Subject-matter relating to aesthetic creations will usually have both technical aspects, e.g. a 'substrate' such as a canvas or a cloth, and aesthetic aspects, the appreciation of which is essentially subjective, e.g. the form of the image on the canvas or the pattern on the cloth. If technical aspects are present in such an aesthetic creation, it is not an aesthetic creation 'as such' and it is not excluded from patentability. The aesthetic effect itself is not patentable, neither in a product nor in a process claim. Nevertheless, if an aesthetic effect is obtained by a technical structure or other technical means, although the aesthetic effect itself is not of a technical character, the means of obtaining it may be (Guidelines G‑II, 3.4 – November 2018 version).
In T 686/90 the board was called upon to decide whether the feature "work of art in the style of stained glass" meant that it was excluded from patentability under Art. 52(2)(b) EPC 1973. The board held that functional information referring to general aesthetic creations did not define an aesthetic creation as such, at least provided that and insofar as such information adequately identified technical features of the subject-matter of the claim. Since an aesthetic creation (not formally specified) as the stated purpose, together with the other features, adequately defined a technical subject-matter in the claim, there was no aesthetic creation as such. For this reason there could be no objection to the claim under Art. 52(2)(b) EPC 1973 on the basis of Art. 52(3) EPC 1973.
In decision T 119/88 (OJ 1990, 395) the subject-matter of the application in question related to a flexible disk jacket made of a plastic sheet presenting to the outside world a surface colour of a certain minimum light intensity. The board first of all stated that the feature of having a specific colour as such did not constitute a technical feature indicating that an object or device was entirely or partly covered by that colour; however, the board did not rule out the possibility that this did not hold in all circumstances. The feature taken by itself might not seem to reveal any technical aspect, but its technical or non-technical character could be decided by the effect it brought about after being added to an object which did not comprise the feature before (see e.g. T 336/14). In considering whether the subject-matter of a claim is excluded from patentability under Art. 52(2) and (3) EPC 1973, i.e. whether it is non-technical or technical, that claim has to be considered in its entirety. This is in line with decisions T 38/86 and T 65/86, in which Art. 52(3) EPC 1973 was interpreted to mean that the subject-matter of a claim is not excluded from patentability under Art. 52(2)(c) EPC 1973 if the said subject-matter contributes anything to the prior art in a field that is not excluded from patentability. In these decisions this interpretation was only applied with regard to Art. 52(2)(c) EPC 1973. However, once applied to Art. 52(2)(c) EPC 1973 it must hold for all the paragraphs of Art. 52(2) EPC 1973 EPC 1973, since Art. 52(3) EPC 1973 refers to all the items summed up in Art. 52(2) EPC 1973. The board stated that it had to be investigated whether the effects implied by the sole feature of possessing a specific colour, could make that feature into a feature not excluded from patentability the known object or device provided with that colour. The board concluded that the alleged resistance to fingerprints was a purely aesthetic effect which contributed nothing technical to the invention concerned (Art. 52(2)(b) EPC 1973) and the advantage of easy classification by colour represented a non-technical effect in the form of a presentation of information. As such it was excluded from patentability under Art. 52(2)(d) and (3) EPC 1973 (see also T 962/91).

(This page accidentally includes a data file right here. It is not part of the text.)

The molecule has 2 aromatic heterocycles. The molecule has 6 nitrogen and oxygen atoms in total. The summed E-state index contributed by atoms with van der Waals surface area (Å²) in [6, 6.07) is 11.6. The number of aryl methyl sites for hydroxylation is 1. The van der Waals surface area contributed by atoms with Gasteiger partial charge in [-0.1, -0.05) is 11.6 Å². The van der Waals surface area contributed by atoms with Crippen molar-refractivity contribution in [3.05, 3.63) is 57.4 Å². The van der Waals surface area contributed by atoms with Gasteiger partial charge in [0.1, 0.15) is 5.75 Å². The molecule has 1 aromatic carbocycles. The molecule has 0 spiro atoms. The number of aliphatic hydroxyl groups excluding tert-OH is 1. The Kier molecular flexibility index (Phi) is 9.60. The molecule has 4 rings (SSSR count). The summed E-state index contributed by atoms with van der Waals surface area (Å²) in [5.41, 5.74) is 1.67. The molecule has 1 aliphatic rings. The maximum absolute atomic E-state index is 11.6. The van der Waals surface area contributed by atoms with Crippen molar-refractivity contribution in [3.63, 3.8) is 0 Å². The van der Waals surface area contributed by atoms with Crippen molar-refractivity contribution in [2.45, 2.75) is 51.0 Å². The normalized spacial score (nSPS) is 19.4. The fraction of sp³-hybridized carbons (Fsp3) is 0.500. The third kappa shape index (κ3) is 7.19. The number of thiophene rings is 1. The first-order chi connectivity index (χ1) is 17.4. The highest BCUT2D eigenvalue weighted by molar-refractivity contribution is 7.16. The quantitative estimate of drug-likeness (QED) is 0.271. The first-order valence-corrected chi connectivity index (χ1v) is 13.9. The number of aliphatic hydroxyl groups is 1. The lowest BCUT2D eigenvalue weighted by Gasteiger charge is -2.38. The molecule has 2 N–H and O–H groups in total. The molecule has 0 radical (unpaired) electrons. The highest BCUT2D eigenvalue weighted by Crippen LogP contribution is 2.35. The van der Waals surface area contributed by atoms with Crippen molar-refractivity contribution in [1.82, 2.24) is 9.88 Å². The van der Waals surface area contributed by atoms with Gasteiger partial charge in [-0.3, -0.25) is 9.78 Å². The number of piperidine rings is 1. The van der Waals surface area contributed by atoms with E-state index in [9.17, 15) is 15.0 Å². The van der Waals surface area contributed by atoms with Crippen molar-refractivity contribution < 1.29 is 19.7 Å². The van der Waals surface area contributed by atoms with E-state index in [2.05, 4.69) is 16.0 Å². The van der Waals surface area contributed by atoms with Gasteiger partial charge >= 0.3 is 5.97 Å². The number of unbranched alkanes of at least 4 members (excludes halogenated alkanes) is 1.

In T 617/11 the appelant I (opponent I) considered that there was no objective technical problem to be solved since the alleged obtained effects related to aesthetic effects. It argued that features could not be regarded as technical and justify patentability if their effects related to the subjective senses of the viewer (T 119/88, OJ 1990, 395) and concluded that, since all the features of claim 1 related to non-technical effects of colours and shapes, the claimed container could not be regarded as a patentable invention (Art. 52(2)(b) and (d) EPC). The board noted that the case law of the boards of appeal in relation to the technicality of inventions and the exclusions from patentability as provided in Art. 52(2) EPC was summarised in T 154/04 (OJ 2008, 46) for inventions which have a mix of technical and non-technical features. The fact that the non-technical features provide the only contribution over the known prior art and thus lead to the conclusion of non-patentability under Art. 52(2) EPC, as held in T 119/88 (supra), had clearly been overruled by the large body of jurisprudence on this issue, as summarised in T 154/04 and established by the decisions citing T 154/04 for this aspect. Hence, the board could not find fault with the reasoning and the findings of the opposition division.
For more information on the inventive-step analysis in connection with features relating to subject-matter excluded under Art. 52(2) EPC, see chapter I.D.9.1.2 "Inventions having both technical and non-technical features".